(1 January 1947 – 22 June 2020)
Many of us will remember Anurag as an editor of Osho’s book. She has edited, compiled, and written introductions to many of his talks.
She was born in London, on 1st January 1947. That was an extremely hard winter, and what with rationing and the aftermath of the war her parents emigrated to Australia. Her brother Fraser and sister Jane were born there, and the family returned to England in 1954.
Her dad got a job with the BBC and they all had a fairly comfortable childhood. Her parents separated in 1964 and Anurag left home soon after at 17.
We hear she died from a massive heart attack in Haiku, Hawaii where she had been living for many years; the doctors worked on her for an hour and then she was released.
With much love, I remember Anurag. She was one of the first people to come to the Nirvana Meditation Centre in Bell Street, London, and participated in all our activities. She took sannyas at the Centre.
In early 1974 she travelled to India with me and about 25 other people from the Centre. We went en masse to the meditation camp (turned out to be the last one) in Mt Abu.
After that camp, Osho sent nearly all of us to the farm of his mother-from-his-past-life near Chandrapur, Maharashtra, to build a new commune (the first one!). It was quite an experience and we all got very close to each other so Anurag was very special to me.
Slowly people left the farm – to which Osho had given the name, Kailash – until there were only three of us left, Anurag, Lalita and myself. She had an amazing resilience to deal with the not very easy experiences we had there. We three stuck it out until we got a message from Osho to return to Pune.
Almost immediately on our arrival both Anurag and I started editing Osho’s books, working with other people from the London Centre, like Yoga Pratima and Anand Yatri.
Anurag had an incredible ability to focus on detail which made her an excellent editor. She was still editing when I left 5 years later to sew things for Osho. After that, I sort of lost track of her but she was always around.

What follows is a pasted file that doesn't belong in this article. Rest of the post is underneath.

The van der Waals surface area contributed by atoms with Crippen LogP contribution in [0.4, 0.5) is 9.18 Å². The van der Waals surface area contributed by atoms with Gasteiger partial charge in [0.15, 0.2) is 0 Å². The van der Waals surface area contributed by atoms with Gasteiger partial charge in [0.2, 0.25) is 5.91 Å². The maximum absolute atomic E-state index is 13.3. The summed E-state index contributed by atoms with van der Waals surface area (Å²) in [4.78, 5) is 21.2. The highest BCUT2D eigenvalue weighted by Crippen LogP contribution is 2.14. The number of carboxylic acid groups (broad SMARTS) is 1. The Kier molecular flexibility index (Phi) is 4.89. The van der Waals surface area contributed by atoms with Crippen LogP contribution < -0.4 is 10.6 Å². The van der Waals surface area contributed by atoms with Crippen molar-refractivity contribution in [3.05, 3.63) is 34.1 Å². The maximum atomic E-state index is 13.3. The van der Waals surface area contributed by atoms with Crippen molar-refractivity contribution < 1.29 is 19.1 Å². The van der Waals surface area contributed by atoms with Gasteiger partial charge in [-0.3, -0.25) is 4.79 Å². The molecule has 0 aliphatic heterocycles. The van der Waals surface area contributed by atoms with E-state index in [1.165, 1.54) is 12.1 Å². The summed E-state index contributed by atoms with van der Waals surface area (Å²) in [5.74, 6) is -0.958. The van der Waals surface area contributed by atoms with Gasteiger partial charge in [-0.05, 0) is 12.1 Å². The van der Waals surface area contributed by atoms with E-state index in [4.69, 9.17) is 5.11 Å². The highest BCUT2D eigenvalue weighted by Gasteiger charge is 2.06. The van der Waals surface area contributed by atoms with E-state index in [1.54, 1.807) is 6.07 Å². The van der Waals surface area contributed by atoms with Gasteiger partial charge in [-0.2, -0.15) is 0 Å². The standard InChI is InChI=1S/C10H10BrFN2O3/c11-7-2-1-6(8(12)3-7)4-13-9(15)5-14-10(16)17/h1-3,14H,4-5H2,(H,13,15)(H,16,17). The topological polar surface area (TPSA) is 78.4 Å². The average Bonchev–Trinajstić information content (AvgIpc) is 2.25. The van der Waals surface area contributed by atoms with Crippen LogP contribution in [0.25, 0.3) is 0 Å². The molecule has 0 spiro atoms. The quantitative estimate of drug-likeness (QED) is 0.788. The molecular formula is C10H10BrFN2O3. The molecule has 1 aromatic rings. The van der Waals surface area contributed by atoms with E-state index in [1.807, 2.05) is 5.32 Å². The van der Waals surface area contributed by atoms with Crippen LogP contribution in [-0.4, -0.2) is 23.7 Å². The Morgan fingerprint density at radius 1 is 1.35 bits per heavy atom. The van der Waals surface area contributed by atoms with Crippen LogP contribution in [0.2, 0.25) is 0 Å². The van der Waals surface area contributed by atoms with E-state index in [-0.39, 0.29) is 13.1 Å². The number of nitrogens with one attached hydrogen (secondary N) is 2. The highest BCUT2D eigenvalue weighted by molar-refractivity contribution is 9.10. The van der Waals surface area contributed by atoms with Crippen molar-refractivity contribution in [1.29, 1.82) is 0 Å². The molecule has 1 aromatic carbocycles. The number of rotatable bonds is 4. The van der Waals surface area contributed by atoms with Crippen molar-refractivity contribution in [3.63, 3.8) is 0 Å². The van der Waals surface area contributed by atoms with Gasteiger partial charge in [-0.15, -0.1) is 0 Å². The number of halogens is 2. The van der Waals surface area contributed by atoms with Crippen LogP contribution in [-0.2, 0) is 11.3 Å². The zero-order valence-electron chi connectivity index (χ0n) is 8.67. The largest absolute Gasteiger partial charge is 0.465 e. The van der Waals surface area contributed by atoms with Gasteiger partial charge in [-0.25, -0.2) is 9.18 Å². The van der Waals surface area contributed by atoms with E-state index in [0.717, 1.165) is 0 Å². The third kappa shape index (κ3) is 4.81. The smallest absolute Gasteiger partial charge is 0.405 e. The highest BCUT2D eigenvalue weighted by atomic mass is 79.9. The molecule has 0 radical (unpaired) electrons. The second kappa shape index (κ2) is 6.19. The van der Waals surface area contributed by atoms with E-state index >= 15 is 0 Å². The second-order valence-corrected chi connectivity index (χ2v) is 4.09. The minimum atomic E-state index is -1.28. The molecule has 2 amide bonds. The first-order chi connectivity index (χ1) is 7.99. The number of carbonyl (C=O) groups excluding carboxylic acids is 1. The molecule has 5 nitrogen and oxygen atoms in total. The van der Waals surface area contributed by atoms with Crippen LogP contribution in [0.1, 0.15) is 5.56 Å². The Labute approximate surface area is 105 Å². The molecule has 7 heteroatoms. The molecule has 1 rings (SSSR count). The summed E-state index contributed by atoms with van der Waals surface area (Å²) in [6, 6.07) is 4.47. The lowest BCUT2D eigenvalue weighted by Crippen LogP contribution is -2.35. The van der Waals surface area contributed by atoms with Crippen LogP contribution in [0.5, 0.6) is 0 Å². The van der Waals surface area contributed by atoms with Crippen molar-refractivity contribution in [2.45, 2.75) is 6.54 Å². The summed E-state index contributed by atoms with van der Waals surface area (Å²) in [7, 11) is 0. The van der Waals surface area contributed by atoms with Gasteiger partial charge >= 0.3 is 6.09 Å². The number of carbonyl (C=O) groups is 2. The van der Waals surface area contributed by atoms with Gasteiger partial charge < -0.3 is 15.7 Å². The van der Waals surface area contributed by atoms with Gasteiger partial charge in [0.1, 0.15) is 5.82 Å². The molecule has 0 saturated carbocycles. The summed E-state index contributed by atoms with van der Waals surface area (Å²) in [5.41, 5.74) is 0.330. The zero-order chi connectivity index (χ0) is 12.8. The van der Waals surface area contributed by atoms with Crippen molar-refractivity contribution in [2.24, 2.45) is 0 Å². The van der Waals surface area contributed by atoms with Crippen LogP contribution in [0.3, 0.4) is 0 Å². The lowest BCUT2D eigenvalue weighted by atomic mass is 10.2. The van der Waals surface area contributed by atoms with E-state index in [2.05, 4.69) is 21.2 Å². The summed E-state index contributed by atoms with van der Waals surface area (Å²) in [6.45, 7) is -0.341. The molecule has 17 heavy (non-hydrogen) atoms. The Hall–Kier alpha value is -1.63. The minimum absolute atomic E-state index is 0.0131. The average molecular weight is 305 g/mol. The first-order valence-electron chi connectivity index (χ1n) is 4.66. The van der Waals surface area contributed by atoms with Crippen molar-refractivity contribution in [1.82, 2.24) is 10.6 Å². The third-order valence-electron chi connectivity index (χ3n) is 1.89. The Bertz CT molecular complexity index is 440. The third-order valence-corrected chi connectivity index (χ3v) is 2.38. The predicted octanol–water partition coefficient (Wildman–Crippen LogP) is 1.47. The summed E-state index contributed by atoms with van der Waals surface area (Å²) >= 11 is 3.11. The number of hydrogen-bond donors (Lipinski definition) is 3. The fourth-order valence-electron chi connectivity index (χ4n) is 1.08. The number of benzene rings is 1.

One famous incident was when Osho told her to marry the wonderful artist, Arhat, who designed the early sannyas magazines. There is a great video somewhere of a celebration in Chuang Tzu Hall. During the time that people were greeting Osho he asked for Anurag and Arhat to come forward. He basically ‘married’ them, gave them his blessing and a BIG present! I never knew what was in the present, though…
I will remember her with great love – she was a unique individual with a shining, kind of ‘innocent’ presence.
Fly high, beloved, Anurag.
Anubuddha (and Anasha) write:
Well, we all know that “Señor Death” will visit us all… and that “one breath will be our last breath”… but it still touches me, and even startles me when people I have known and loved and have been inspired by – leave this physical plane.
Ma Yoga Anurag, in my eyes, personified elegance and grace… she was such a fixture in Poona One, and she added a lot of beauty to our Commune. Anurag was what Osho called “a devotee”, and her love, surrender, and total commitment to his Work always inspired me. I was also touched by her intelligence and sense of humor.
In 1979, during the Dhammapada Series, Anurag asked Osho such a well-thought out and in-depth question about Relaxation… Osho’s answer to her changed the course of my life – I probably have listened to his response over 300 times (no joking – lol!)… and I still play it out and hear new nuances. (The discourse is The Dhammapada: The Way of the Buddha, Vol 1, Ch 8, Q 2)